Kimchi-Fried Bulgur

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You know a food trend has arrived when you see frozen bags of it at Trader Joe’s (no disrespect to Trader Joe’s, purveyor of all things delicious, whimsical, and well-priced). So once I started seeing frozen kimchi fried rice in their aisles, I wondered how else I could riff on one of my favorite weeknight dishes. Enter alt grains.

Why not kimchi-fried bulgur? A little Middle Eastern-East Asian mashup, if you will. It’s just as easy as kimchi fried rice, but more filling, and pretty guilt-free. Put an egg on it and you’ve got yourself a complete meal.

Kimchi-fried bulgur

1/2 cup kimchi, plus 3 tablespoons juice from jar
4 green onions
2 tablespoons olive oil
2 eggs
Salt
1 carrot, peeled, cut into matchsticks
3 cups cooked bulgur
2 teaspoons soy sauce
1 teaspoon toasted sesame oil
1 sheet nori seaweed, shredded
2 teaspoons toasted sesame seeds

1. Chop kimchi; set aside. Cut green tops from green onions and thinly slice; set aside. Thinly slice white and pale green parts and set those aside too.

2. Heat olive oil in a large nonstick skillet over medium-high. Crack eggs into pan; season with salt. Cook until whites are golden and crisp around edges and puffing up and set near yolks, about 4 minutes. Transfer eggs to a plate.

3. Return skillet with oil to medium-high heat, add carrot, and cook, stirring, until slightly softened, about 2 minutes. Add reserved white and pale green parts of green onions and kimchi and cook, stirring often, until scallions are wilted, about 3 minutes. Add grains, soy sauce, sesame oil, and reserved kimchi juices; cook, stirring, until grains are slightly softened, about 2 minutes. Season with salt; divide between 2 plates. Top with eggs, then nori, sesame seeds, and reserved scallion tops.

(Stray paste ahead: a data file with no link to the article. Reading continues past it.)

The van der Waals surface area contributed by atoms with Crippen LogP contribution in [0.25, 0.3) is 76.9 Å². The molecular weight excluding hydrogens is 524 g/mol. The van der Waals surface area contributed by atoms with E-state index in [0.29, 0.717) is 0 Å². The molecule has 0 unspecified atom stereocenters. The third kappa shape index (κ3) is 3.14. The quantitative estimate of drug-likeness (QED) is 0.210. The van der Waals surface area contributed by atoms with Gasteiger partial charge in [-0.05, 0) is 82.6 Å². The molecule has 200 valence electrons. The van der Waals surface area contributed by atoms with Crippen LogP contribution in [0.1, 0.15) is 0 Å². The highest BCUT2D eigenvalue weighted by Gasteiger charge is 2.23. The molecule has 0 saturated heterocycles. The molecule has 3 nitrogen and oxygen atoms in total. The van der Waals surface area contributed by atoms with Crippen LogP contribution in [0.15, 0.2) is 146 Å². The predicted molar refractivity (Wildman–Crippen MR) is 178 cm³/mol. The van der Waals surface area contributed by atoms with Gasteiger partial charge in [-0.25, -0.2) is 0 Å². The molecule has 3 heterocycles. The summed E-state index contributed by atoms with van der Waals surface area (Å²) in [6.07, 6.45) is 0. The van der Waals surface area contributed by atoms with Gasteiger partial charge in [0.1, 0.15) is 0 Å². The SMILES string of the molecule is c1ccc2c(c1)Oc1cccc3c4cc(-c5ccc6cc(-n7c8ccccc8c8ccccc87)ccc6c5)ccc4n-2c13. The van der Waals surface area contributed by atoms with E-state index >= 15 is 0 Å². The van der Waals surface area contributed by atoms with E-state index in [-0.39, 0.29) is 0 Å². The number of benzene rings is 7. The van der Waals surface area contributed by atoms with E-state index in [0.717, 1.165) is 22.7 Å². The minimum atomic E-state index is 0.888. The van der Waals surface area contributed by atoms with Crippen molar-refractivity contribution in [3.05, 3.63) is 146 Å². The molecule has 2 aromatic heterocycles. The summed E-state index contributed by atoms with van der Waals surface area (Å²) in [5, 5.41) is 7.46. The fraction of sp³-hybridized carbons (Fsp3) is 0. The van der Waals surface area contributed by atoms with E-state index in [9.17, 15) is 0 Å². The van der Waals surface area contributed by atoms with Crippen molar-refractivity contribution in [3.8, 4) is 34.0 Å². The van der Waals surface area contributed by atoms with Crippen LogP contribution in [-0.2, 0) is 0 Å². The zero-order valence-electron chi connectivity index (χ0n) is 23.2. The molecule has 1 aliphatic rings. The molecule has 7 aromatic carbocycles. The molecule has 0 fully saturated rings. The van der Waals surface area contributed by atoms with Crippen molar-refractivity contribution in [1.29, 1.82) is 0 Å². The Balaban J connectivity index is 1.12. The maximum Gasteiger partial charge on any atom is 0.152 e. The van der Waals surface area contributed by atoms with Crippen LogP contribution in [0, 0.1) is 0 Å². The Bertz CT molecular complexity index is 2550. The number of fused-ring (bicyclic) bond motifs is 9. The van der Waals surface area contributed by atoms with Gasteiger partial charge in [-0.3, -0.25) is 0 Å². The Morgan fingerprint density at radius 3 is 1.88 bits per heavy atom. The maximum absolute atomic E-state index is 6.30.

Ramen with Miso Pesto

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I hate cilanto. It tastes awful to me. (Yeah, I’m one of those.) But cilantro is good for you and lately I’ve been trying to sneak it into recipes where I might not notice, like in salsas or chutneys, or this miso pesto tossed with springy noodles.

And you know what? I don’t taste the cilantro. Adapted from Bon Appetit, this pesto is packed with bright, herbaceous flavor, thanks to the addition of spinach, lemon juice, and a healthy dollop of sweet and salty white miso.

These noodles make a perfect warm-weather dinner and they’re a terrific way to get in bunches of greens without even trying.

Ramen with miso pesto

Ingredients:

4 cups baby spinach
2 cups cilantro leaves with tender stems
1 tablespoon white miso
1 small garlic clove
1/3 cup olive oil
1 teaspoon toasted sesame oil
1 teaspoon lemon juice
Salt
2 5-ounce packages fresh ramen noodles
1 tablespoon unsalted butter, cut into pieces
Toasted sesame seeds, for serving

1. Bring a medium pot of water to a boil.

2. Meanwhile, puree spinach, cilantro, miso, garlic, olive oil, sesame oil, and lemon juice in a blender until mixture is smooth. Season with salt and pour pesto into a bowl.

3. Cook noodles according to package directions. Drain and add to bowl with pesto. Add butter and toss until butter is melted and noodles are coated in sauce.

4. Divide noodles between bowls and top with sesame seeds.

Singaporean-Style Chicken Congee

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Congee, jook, bubur, porridge — whatever you call it, it’s the ultimate comfort food in a bowl, and an endlessly adaptable one at that. Topped with fried shallots, drizzled with sweet and salty soy sauce, served alongside Chinese doughnuts or a soft-boiled egg — the possibilities are endless.